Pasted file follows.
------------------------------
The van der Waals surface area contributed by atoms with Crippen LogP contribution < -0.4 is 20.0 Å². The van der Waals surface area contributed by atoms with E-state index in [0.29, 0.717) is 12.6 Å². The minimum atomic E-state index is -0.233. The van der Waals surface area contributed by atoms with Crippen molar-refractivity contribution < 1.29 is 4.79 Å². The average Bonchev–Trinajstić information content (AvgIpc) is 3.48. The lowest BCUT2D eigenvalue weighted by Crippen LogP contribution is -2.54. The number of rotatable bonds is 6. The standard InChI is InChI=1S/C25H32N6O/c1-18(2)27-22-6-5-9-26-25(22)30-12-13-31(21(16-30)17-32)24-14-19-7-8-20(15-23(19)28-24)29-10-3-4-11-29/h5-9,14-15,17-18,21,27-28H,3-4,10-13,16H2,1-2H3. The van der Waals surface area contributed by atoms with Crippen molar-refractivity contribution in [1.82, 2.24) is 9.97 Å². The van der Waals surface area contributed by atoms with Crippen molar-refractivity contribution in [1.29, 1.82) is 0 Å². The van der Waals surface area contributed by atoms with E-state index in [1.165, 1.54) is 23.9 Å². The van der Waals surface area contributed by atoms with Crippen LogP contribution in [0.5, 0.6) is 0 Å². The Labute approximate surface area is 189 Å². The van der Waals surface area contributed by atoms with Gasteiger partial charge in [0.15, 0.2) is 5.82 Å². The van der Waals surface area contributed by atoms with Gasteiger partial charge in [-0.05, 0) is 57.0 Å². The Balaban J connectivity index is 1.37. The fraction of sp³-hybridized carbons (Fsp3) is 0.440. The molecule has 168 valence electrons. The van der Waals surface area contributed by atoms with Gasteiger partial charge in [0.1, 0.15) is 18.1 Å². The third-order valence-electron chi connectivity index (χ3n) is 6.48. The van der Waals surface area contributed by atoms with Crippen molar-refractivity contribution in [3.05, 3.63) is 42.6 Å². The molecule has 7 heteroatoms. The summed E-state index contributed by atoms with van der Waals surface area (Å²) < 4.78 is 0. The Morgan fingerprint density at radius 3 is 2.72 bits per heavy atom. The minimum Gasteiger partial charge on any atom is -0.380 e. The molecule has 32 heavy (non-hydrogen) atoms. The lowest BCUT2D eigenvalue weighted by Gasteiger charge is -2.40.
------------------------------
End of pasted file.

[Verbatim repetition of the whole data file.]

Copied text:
The van der Waals surface area contributed by atoms with Crippen LogP contribution < -0.4 is 20.0 Å². The van der Waals surface area contributed by atoms with E-state index in [0.29, 0.717) is 12.6 Å². The minimum atomic E-state index is -0.233. The van der Waals surface area contributed by atoms with Crippen molar-refractivity contribution < 1.29 is 4.79 Å². The average Bonchev–Trinajstić information content (AvgIpc) is 3.48. The lowest BCUT2D eigenvalue weighted by Crippen LogP contribution is -2.54. The number of rotatable bonds is 6. The standard InChI is InChI=1S/C25H32N6O/c1-18(2)27-22-6-5-9-26-25(22)30-12-13-31(21(16-30)17-32)24-14-19-7-8-20(15-23(19)28-24)29-10-3-4-11-29/h5-9,14-15,17-18,21,27-28H,3-4,10-13,16H2,1-2H3. The van der Waals surface area contributed by atoms with Crippen molar-refractivity contribution in [1.82, 2.24) is 9.97 Å². The van der Waals surface area contributed by atoms with Crippen molar-refractivity contribution in [1.29, 1.82) is 0 Å². The van der Waals surface area contributed by atoms with E-state index in [1.165, 1.54) is 23.9 Å². The van der Waals surface area contributed by atoms with Crippen LogP contribution in [0.5, 0.6) is 0 Å². The Labute approximate surface area is 189 Å². The van der Waals surface area contributed by atoms with Gasteiger partial charge in [0.15, 0.2) is 5.82 Å². The van der Waals surface area contributed by atoms with Gasteiger partial charge in [-0.05, 0) is 57.0 Å². The Balaban J connectivity index is 1.37. The fraction of sp³-hybridized carbons (Fsp3) is 0.440. The molecule has 168 valence electrons. The van der Waals surface area contributed by atoms with Gasteiger partial charge in [0.1, 0.15) is 18.1 Å². The third-order valence-electron chi connectivity index (χ3n) is 6.48. The van der Waals surface area contributed by atoms with Crippen molar-refractivity contribution in [3.05, 3.63) is 42.6 Å². The molecule has 7 heteroatoms. The summed E-state index contributed by atoms with van der Waals surface area (Å²) < 4.78 is 0. The Morgan fingerprint density at radius 3 is 2.72 bits per heavy atom. The minimum Gasteiger partial charge on any atom is -0.380 e. The molecule has 32 heavy (non-hydrogen) atoms. The lowest BCUT2D eigenvalue weighted by Gasteiger charge is -2.40.